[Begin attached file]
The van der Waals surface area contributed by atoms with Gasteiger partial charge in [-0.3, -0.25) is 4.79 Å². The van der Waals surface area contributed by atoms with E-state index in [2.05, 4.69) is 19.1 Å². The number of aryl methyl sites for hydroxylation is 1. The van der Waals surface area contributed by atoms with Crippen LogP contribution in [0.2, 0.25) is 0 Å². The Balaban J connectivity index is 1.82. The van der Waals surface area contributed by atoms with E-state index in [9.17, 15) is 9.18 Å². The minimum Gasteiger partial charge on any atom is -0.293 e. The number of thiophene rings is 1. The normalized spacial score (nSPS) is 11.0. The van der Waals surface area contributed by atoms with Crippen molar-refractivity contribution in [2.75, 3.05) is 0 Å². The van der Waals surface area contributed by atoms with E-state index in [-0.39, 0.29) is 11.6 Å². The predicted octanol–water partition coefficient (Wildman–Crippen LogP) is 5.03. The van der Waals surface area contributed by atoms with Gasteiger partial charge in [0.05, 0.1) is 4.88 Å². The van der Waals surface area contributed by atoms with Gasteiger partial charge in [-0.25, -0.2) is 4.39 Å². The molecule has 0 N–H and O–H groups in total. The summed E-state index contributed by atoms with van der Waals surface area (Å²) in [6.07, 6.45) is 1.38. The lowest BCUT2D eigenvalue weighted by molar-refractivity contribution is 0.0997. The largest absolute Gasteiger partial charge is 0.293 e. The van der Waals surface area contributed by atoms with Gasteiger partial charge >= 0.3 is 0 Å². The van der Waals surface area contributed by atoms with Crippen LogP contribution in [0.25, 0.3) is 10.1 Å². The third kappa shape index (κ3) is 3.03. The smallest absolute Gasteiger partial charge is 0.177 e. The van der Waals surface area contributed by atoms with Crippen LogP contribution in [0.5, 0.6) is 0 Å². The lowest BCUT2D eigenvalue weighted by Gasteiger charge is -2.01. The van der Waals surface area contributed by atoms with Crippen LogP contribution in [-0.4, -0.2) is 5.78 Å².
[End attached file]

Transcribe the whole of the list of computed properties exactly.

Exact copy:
The van der Waals surface area contributed by atoms with Gasteiger partial charge in [-0.3, -0.25) is 4.79 Å². The van der Waals surface area contributed by atoms with E-state index in [2.05, 4.69) is 19.1 Å². The number of aryl methyl sites for hydroxylation is 1. The van der Waals surface area contributed by atoms with Crippen LogP contribution in [0.2, 0.25) is 0 Å². The Balaban J connectivity index is 1.82. The van der Waals surface area contributed by atoms with E-state index in [9.17, 15) is 9.18 Å². The minimum Gasteiger partial charge on any atom is -0.293 e. The number of thiophene rings is 1. The normalized spacial score (nSPS) is 11.0. The van der Waals surface area contributed by atoms with Crippen molar-refractivity contribution in [2.75, 3.05) is 0 Å². The van der Waals surface area contributed by atoms with E-state index in [-0.39, 0.29) is 11.6 Å². The predicted octanol–water partition coefficient (Wildman–Crippen LogP) is 5.03. The van der Waals surface area contributed by atoms with Gasteiger partial charge in [0.05, 0.1) is 4.88 Å². The van der Waals surface area contributed by atoms with Gasteiger partial charge in [-0.25, -0.2) is 4.39 Å². The molecule has 0 N–H and O–H groups in total. The summed E-state index contributed by atoms with van der Waals surface area (Å²) in [6.07, 6.45) is 1.38. The lowest BCUT2D eigenvalue weighted by molar-refractivity contribution is 0.0997. The largest absolute Gasteiger partial charge is 0.293 e. The van der Waals surface area contributed by atoms with Gasteiger partial charge >= 0.3 is 0 Å². The van der Waals surface area contributed by atoms with Crippen LogP contribution in [0.25, 0.3) is 10.1 Å². The third kappa shape index (κ3) is 3.03. The smallest absolute Gasteiger partial charge is 0.177 e. The van der Waals surface area contributed by atoms with Crippen LogP contribution in [0.5, 0.6) is 0 Å². The lowest BCUT2D eigenvalue weighted by Gasteiger charge is -2.01. The van der Waals surface area contributed by atoms with Crippen LogP contribution in [-0.4, -0.2) is 5.78 Å².